The commissioner presiding over the public inquiry into foreign interference by countries like China is promising to reveal as much information as possible to Canadians.
“While this will be a difficult balance to strike, I will do my utmost to achieve it, as both objectives are paramount,” said Commissioner Marie-Josée Hogue, a judge from Quebec’s Court of Appeal.
Commissioner Hogue started her work Sept. 18 which, up to now, has involved hiring staff, setting up offices, and planning the inquiry’s work.
The Public Inquiry into Foreign Interference in Federal Electoral Processes and Democratic Institutions will be conducted in two phases.
The first phase will look at interference from China, Russia, and other foreign actors, as well as the flow of information within federal departments on the matter.
The calls to hold an inquiry were spurred by multiple national security leaks in the media depicting widespread interference by the Chinese regime.
The second phase of the inquiry will assess whether Canada has an adequate framework to detect and counter foreign interference.
Public hearings are expected to be held for each phase, with the first sessions taking place in early 2024 and the second in the fall of 2024.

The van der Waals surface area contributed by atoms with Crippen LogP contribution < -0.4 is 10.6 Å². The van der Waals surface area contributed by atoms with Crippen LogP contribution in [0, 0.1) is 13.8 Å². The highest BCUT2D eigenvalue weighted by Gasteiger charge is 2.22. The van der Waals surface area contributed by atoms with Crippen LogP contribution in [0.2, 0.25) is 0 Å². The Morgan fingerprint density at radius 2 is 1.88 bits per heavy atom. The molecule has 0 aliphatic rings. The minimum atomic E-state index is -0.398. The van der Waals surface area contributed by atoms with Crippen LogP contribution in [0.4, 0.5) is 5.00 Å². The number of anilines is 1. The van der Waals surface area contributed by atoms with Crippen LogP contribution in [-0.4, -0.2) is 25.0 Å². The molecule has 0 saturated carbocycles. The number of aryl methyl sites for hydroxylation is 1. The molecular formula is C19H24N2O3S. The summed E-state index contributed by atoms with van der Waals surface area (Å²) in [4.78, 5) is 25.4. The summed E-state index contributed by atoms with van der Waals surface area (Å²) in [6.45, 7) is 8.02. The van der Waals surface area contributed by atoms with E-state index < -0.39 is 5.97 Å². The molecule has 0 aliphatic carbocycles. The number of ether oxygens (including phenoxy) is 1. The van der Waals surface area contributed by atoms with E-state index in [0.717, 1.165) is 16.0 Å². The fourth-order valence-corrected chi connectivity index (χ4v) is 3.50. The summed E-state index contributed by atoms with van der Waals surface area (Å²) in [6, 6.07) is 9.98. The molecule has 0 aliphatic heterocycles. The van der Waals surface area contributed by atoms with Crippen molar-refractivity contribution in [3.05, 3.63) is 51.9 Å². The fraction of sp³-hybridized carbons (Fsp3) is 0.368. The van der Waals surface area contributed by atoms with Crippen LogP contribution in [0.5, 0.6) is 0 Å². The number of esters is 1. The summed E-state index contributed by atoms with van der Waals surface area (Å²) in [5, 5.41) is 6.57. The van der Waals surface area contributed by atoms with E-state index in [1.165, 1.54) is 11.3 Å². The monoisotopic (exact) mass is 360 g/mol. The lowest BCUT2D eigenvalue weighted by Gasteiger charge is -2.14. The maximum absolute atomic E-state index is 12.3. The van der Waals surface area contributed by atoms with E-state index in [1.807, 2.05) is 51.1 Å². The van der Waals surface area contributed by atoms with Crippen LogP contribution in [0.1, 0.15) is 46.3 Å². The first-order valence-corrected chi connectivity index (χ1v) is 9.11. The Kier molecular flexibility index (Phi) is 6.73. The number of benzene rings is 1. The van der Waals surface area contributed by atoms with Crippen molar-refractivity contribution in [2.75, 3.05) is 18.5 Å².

Before the hearings, the inquiry says it will issue an invitation on Nov. 10 for parties interested in seeking standing. Additional details about the inquiry’s work plan and the launch of its website will also take place on that date.
“The work to set up an independent public inquiry, particularly one that deals with national security issues, is complex,” said Commissioner Hogue. “Our work is progressing steadily, and I look forward to sharing more information with Canadians on Nov. 10.”
The inquiry will also establish a process to allow the public to provide information and share observations.
The terms of reference of the inquiry call for the submission of an interim report in February and a final report in December 2024. Commissioner Hogue says the timeline is “ambitious.”
All major political parties were involved in establishing the terms of reference and choosing the commissioner of the inquiry during negotiations taking place over the summer.
The Liberal government initially resisted calls to hold a public inquiry. Prime Minister Justin Trudeau appointed former governor general David Johnston in March to assess the foreign interference issue and to advise on if an inquiry was needed.
Mr. Johnston filed a report in May that recommended against holding an inquiry. He resigned in June under pressure from opposition parties.